Early on, we were also hoping to find inmates and their families through nonprofits and advocacy groups such as NAMI. However, we found that national organizations were often unresponsive. Some local organizations told us that speaking to us would endanger their funding or county support. One said that they were actively warned by jail officials against speaking to us.

When we could reach them, some families and individuals were afraid to talk on the record because of stigma around mental illness and incarceration.

So, we decided to try to reach out to inmates directly.

But jails do not make it easy to speak with inmates on the phone. Inmates cannot be called directly. Instead, they must call you. We worked with lawyers and advocates to send out postcards with our phone numbers to jail systems of interest. Postcards are easier to send to jails and prisons because they do not need to be opened to be screened.

Even after an inmate has your number, you need to have an active account with that jail’s phone service provider to accept the call. Every county has its own phone system setup. We found that there are three main companies in California county jails: , and . You must have a separate account for each phone number you want to use and maintain a minimum amount of money in the account. Currently, several counties are for high jail phone rates. Phone calls from inmates will frequently appear from Texas or other area codes. We also found that, because the phone companies screen each call and record it, that many phone call recording apps do not work, such as . In the end, we found that hooking up our cellphones to a recording kit and only recording the inmate was the best way to record the calls.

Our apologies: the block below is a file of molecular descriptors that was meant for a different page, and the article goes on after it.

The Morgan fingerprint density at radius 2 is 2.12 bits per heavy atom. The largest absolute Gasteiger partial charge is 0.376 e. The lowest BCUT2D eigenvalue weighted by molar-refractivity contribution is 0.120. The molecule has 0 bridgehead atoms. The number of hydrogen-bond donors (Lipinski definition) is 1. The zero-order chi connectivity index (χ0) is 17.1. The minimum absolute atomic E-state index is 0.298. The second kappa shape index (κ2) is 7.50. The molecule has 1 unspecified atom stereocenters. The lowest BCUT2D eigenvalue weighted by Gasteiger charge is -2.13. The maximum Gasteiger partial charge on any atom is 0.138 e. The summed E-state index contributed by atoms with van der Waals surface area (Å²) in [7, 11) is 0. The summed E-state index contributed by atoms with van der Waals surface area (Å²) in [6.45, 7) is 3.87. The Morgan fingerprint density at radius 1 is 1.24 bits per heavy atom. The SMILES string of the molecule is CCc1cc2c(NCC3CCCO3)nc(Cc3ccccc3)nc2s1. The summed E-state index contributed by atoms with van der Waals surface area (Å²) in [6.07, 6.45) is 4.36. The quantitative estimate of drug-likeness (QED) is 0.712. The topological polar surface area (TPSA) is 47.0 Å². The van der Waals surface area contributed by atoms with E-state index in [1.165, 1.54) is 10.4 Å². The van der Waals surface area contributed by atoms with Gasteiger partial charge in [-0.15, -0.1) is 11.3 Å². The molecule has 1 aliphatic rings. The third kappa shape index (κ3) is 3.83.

After speaking to several inmates, we wanted to broaden our search. So we turned to public records. In general, families of inmates who had died were much more likely to go on the record. Using the coroner reports, we could also find the decedent’s next of kin. Also, we started looking for settled or ongoing lawsuits. Many of the families who were suing said that they felt they had a moral obligation to speak out in hopes of preventing more deaths.

Read the stories in this series here.